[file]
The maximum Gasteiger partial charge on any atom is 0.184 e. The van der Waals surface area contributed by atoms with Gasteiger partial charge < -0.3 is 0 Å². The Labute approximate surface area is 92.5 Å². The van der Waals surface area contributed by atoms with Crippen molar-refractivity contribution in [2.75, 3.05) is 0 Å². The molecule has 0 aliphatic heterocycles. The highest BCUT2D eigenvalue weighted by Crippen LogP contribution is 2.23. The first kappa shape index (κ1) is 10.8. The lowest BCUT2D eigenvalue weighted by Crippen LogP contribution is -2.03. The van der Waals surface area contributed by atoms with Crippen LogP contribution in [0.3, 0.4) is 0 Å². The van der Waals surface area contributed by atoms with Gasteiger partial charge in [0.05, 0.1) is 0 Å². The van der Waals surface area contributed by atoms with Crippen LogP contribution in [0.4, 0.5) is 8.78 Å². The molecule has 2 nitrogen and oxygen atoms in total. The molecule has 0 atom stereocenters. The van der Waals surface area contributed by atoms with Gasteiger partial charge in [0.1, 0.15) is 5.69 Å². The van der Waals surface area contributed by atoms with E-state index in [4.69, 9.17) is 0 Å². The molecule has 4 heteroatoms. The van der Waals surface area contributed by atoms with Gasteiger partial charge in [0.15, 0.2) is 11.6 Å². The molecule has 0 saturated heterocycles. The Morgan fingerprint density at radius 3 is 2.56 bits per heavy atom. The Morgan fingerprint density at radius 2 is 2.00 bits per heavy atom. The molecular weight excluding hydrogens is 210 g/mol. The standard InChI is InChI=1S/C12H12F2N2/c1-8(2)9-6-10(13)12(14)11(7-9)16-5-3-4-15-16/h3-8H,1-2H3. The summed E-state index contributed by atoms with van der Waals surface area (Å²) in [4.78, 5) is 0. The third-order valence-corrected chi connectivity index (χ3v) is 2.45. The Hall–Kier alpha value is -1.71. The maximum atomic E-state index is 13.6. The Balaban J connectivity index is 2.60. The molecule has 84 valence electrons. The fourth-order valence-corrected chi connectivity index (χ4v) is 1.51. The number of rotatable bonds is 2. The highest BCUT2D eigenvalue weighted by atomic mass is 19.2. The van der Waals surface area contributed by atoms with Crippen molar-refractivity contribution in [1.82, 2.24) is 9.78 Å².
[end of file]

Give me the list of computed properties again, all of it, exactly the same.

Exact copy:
The maximum Gasteiger partial charge on any atom is 0.184 e. The van der Waals surface area contributed by atoms with Gasteiger partial charge < -0.3 is 0 Å². The Labute approximate surface area is 92.5 Å². The van der Waals surface area contributed by atoms with Crippen molar-refractivity contribution in [2.75, 3.05) is 0 Å². The molecule has 0 aliphatic heterocycles. The highest BCUT2D eigenvalue weighted by Crippen LogP contribution is 2.23. The first kappa shape index (κ1) is 10.8. The lowest BCUT2D eigenvalue weighted by Crippen LogP contribution is -2.03. The van der Waals surface area contributed by atoms with Crippen LogP contribution in [0.3, 0.4) is 0 Å². The van der Waals surface area contributed by atoms with Gasteiger partial charge in [0.05, 0.1) is 0 Å². The van der Waals surface area contributed by atoms with Crippen LogP contribution in [0.4, 0.5) is 8.78 Å². The molecule has 2 nitrogen and oxygen atoms in total. The molecule has 0 atom stereocenters. The van der Waals surface area contributed by atoms with Gasteiger partial charge in [0.1, 0.15) is 5.69 Å². The van der Waals surface area contributed by atoms with E-state index in [4.69, 9.17) is 0 Å². The molecule has 4 heteroatoms. The van der Waals surface area contributed by atoms with Gasteiger partial charge in [0.15, 0.2) is 11.6 Å². The molecule has 0 saturated heterocycles. The Morgan fingerprint density at radius 3 is 2.56 bits per heavy atom. The Morgan fingerprint density at radius 2 is 2.00 bits per heavy atom. The molecular weight excluding hydrogens is 210 g/mol. The standard InChI is InChI=1S/C12H12F2N2/c1-8(2)9-6-10(13)12(14)11(7-9)16-5-3-4-15-16/h3-8H,1-2H3. The summed E-state index contributed by atoms with van der Waals surface area (Å²) in [4.78, 5) is 0. The third-order valence-corrected chi connectivity index (χ3v) is 2.45. The Hall–Kier alpha value is -1.71. The maximum atomic E-state index is 13.6. The Balaban J connectivity index is 2.60. The molecule has 84 valence electrons. The fourth-order valence-corrected chi connectivity index (χ4v) is 1.51. The number of rotatable bonds is 2. The highest BCUT2D eigenvalue weighted by atomic mass is 19.2. The van der Waals surface area contributed by atoms with Crippen molar-refractivity contribution in [1.82, 2.24) is 9.78 Å².